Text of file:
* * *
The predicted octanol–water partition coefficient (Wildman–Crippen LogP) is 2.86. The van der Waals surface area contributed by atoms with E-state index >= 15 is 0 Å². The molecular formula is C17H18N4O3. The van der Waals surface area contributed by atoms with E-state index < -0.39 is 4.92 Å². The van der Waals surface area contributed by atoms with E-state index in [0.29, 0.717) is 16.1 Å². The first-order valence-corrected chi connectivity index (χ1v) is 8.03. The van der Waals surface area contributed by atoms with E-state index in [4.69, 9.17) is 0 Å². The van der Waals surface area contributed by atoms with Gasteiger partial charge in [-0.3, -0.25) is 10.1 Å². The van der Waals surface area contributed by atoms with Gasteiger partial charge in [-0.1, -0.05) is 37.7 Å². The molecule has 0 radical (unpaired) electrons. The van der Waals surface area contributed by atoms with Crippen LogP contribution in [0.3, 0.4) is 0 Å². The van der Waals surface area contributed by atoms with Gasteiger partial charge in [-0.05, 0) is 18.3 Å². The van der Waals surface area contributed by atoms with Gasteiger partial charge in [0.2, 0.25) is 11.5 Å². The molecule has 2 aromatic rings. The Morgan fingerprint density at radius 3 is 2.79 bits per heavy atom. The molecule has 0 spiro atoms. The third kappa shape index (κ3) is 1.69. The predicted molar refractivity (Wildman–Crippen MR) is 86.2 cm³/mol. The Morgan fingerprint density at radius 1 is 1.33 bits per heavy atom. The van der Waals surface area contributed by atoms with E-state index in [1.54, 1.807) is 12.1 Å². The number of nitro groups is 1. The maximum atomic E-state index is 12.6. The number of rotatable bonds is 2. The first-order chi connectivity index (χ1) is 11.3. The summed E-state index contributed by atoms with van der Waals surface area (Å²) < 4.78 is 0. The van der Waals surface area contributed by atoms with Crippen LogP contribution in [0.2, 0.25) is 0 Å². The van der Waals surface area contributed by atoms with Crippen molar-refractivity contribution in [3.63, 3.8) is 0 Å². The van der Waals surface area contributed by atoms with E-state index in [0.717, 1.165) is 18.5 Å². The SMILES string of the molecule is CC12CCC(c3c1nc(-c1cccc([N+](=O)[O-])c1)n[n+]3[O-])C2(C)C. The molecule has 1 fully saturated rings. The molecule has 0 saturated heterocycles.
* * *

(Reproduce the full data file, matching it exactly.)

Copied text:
The predicted octanol–water partition coefficient (Wildman–Crippen LogP) is 2.86. The van der Waals surface area contributed by atoms with E-state index >= 15 is 0 Å². The molecular formula is C17H18N4O3. The van der Waals surface area contributed by atoms with E-state index < -0.39 is 4.92 Å². The van der Waals surface area contributed by atoms with E-state index in [0.29, 0.717) is 16.1 Å². The first-order valence-corrected chi connectivity index (χ1v) is 8.03. The van der Waals surface area contributed by atoms with E-state index in [4.69, 9.17) is 0 Å². The van der Waals surface area contributed by atoms with Gasteiger partial charge in [-0.3, -0.25) is 10.1 Å². The van der Waals surface area contributed by atoms with Gasteiger partial charge in [-0.1, -0.05) is 37.7 Å². The molecule has 0 radical (unpaired) electrons. The van der Waals surface area contributed by atoms with Crippen LogP contribution in [0.3, 0.4) is 0 Å². The van der Waals surface area contributed by atoms with Gasteiger partial charge in [-0.05, 0) is 18.3 Å². The van der Waals surface area contributed by atoms with Gasteiger partial charge in [0.2, 0.25) is 11.5 Å². The molecule has 2 aromatic rings. The Morgan fingerprint density at radius 3 is 2.79 bits per heavy atom. The molecule has 0 spiro atoms. The third kappa shape index (κ3) is 1.69. The predicted molar refractivity (Wildman–Crippen MR) is 86.2 cm³/mol. The Morgan fingerprint density at radius 1 is 1.33 bits per heavy atom. The van der Waals surface area contributed by atoms with E-state index in [1.54, 1.807) is 12.1 Å². The number of nitro groups is 1. The maximum atomic E-state index is 12.6. The number of rotatable bonds is 2. The first-order chi connectivity index (χ1) is 11.3. The summed E-state index contributed by atoms with van der Waals surface area (Å²) < 4.78 is 0. The van der Waals surface area contributed by atoms with Crippen LogP contribution in [0.2, 0.25) is 0 Å². The van der Waals surface area contributed by atoms with Crippen molar-refractivity contribution in [3.63, 3.8) is 0 Å². The van der Waals surface area contributed by atoms with E-state index in [0.717, 1.165) is 18.5 Å². The SMILES string of the molecule is CC12CCC(c3c1nc(-c1cccc([N+](=O)[O-])c1)n[n+]3[O-])C2(C)C. The molecule has 1 fully saturated rings. The molecule has 0 saturated heterocycles.